CLIMSLIP Project: Tracking black carbon aerosolApproximately half of the observed temperature increase in the Arctic can be attributed to the rise of long‐lived greenhouse gases like carbon dioxide in the atmosphere. Short‐lived pollutants such as aerosols containing black carbon, as well as methane, and ozone are also contributing although the exact role is uncertain. The effect of aerosols including black carbon can be three fold: by absorbing radiation in the atmosphere or in the snow after deposition and by changing the properties of clouds. Examination of the roles of these short‐lived pollutants in the Arctic and their impacts on the regional climate is the major objective of the new ANR project CLIMSLIP (Climate impact of short‐lived pollutants and methane in the Arctic) ... >> read more. All along that spring two scientific teams were conducting field experiments at the station. The first team arrived with the return of the light and the last one finished early May. The team from the LaMP was focusing on the microphysical properties of clouds and the concentrations of black carbon in the atmosphere (mini‐poster) while the team from the LGGE was examining the impact of the black carbon on the optical properties of the snow (mini‐poster).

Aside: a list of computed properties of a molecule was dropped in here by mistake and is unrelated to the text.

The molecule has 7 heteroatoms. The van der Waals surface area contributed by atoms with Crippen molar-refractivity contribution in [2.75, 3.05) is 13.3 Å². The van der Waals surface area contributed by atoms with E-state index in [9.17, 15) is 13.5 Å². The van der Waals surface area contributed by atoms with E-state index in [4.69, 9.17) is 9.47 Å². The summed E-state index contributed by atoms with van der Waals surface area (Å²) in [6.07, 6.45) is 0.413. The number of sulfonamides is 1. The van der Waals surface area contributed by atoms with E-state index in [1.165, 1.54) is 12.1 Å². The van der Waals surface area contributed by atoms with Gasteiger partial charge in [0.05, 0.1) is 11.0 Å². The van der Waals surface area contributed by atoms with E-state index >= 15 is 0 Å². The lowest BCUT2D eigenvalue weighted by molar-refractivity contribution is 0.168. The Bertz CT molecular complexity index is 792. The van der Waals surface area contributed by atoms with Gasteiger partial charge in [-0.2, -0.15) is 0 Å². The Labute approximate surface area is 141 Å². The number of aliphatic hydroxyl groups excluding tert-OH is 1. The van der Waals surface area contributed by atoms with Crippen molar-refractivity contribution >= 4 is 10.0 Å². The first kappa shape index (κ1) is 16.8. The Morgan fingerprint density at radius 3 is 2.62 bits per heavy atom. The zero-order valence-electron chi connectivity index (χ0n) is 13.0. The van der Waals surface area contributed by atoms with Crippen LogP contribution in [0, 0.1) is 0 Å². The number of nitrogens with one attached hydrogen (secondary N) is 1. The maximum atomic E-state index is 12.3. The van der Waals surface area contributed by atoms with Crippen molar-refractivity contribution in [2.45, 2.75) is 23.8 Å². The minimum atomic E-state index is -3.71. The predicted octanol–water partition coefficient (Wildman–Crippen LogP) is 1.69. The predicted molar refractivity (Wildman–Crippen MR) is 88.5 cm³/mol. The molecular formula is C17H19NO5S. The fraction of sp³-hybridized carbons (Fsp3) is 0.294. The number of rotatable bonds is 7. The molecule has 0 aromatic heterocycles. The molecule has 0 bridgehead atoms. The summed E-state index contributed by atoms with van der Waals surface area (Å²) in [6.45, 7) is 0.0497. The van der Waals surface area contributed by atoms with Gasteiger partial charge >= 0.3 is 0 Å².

New Under Water Observatory installed
The new COSYNA marine ecosystem under water observatory has been successfully installed in just two weeks by Kings Bay, AWI, HZG, 4HJena and Loth engineering. The observatory consists of a land based container near the old pier and submerged water intake and a video system mounted below the under water cliff in front of the old pier. More detailed description of the installation is available on this HZG-COSYNA web page. Future location of the container 27. March; container in place 6. June 2012